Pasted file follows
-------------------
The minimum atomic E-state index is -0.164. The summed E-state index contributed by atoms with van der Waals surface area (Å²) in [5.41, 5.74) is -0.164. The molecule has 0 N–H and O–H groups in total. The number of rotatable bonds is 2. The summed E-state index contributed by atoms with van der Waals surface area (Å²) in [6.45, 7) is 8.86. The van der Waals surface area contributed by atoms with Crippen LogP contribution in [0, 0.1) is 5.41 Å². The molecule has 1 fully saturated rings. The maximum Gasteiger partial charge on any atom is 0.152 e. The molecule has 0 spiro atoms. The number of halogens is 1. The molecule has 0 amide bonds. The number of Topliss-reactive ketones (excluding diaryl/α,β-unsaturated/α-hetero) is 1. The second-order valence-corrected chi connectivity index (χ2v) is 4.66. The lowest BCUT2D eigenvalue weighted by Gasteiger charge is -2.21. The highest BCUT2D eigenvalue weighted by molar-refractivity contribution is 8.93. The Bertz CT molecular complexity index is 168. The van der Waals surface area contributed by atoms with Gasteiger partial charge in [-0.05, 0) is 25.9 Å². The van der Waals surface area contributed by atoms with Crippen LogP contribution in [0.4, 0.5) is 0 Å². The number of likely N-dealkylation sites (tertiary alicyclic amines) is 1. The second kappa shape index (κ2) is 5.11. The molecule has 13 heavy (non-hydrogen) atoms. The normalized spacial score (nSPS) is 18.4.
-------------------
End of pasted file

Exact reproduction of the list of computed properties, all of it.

The minimum atomic E-state index is -0.164. The summed E-state index contributed by atoms with van der Waals surface area (Å²) in [5.41, 5.74) is -0.164. The molecule has 0 N–H and O–H groups in total. The number of rotatable bonds is 2. The summed E-state index contributed by atoms with van der Waals surface area (Å²) in [6.45, 7) is 8.86. The van der Waals surface area contributed by atoms with Crippen LogP contribution in [0, 0.1) is 5.41 Å². The molecule has 1 fully saturated rings. The maximum Gasteiger partial charge on any atom is 0.152 e. The molecule has 0 spiro atoms. The number of halogens is 1. The molecule has 0 amide bonds. The number of Topliss-reactive ketones (excluding diaryl/α,β-unsaturated/α-hetero) is 1. The second-order valence-corrected chi connectivity index (χ2v) is 4.66. The lowest BCUT2D eigenvalue weighted by Gasteiger charge is -2.21. The highest BCUT2D eigenvalue weighted by molar-refractivity contribution is 8.93. The Bertz CT molecular complexity index is 168. The van der Waals surface area contributed by atoms with Gasteiger partial charge in [-0.05, 0) is 25.9 Å². The van der Waals surface area contributed by atoms with Crippen LogP contribution in [0.4, 0.5) is 0 Å². The number of likely N-dealkylation sites (tertiary alicyclic amines) is 1. The second kappa shape index (κ2) is 5.11. The molecule has 13 heavy (non-hydrogen) atoms. The normalized spacial score (nSPS) is 18.4.